The Bode’s Galaxy (M81) and the Cigar Galaxy (M82) are located in the Ursa Major constellation, which is right outside my backyard. Taking advantage of clear night on 2/14, I decided to see if I could capture these two galaxies. I got everything set up, ready, and started imaging. Two and a half hours later, I started to process the images and boy was I disappointed. M81 and M82 were severely out of focus. I told myself no big deal and I could just wait for another clear night and image them again. Here is the output from the night of 2/14:
Three days later , on 2/17, I tried it again. Thinking I had a much better focus, I imaged the two galaxies for another 2.5 hours. As I was processing the images from that session, the same thing happened! I was out of focus again. How could this happen two times in a row? Taking a step back and do some research on focusing. Turns out, there was still a great deal to learn. The clouds rolled in after that night so this gave me some time to do some research into how to achieve a better focus.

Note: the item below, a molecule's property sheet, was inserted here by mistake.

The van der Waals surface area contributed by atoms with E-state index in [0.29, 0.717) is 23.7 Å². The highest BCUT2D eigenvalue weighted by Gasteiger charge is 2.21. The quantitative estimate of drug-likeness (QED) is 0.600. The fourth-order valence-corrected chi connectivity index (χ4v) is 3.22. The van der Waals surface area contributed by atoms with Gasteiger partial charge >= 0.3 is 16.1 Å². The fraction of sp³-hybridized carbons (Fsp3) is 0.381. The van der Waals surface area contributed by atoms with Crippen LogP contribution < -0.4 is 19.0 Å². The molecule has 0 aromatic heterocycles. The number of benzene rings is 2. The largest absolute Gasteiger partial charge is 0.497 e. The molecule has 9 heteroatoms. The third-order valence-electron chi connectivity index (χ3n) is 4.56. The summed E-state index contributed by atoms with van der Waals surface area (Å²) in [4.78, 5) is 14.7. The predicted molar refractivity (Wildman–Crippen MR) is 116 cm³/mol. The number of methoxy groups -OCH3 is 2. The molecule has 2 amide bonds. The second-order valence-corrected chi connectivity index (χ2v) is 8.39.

Turning to youtube, I came across this fantastic tutorial by John Blackwell on understanding a Star’s Full Width Half Maximum (FWHM). Huh? What is FWHM? Turns out this four letter F word (not the one you are thinking about) is very important for determining whether your image in focus or out of focus. In its simplest form, the FWHM is a measure of the size of a star. In the program, MaximDL, you can view the FWHM’s of the stars and plot the data on a graph. The brightness of a star is calculated as a number between 0 and 65,000, the maximum value a CCD camera can record. Here is a simplified version from John’s youtube tutorial:
Let’s take a look at two identical stars from my imaging session:
Is the third time really a charm? Maybe? The third time imaging M81 and M82 turned out great because I took the time to learn how to focus better and also spent extra time making sure the focus was great by looking at the first exposures. I highly recommend John Blackwell’s tutorial as it helped me understand a critical part of focusing my images. Here is the result of my third imaging session of M81 and M82: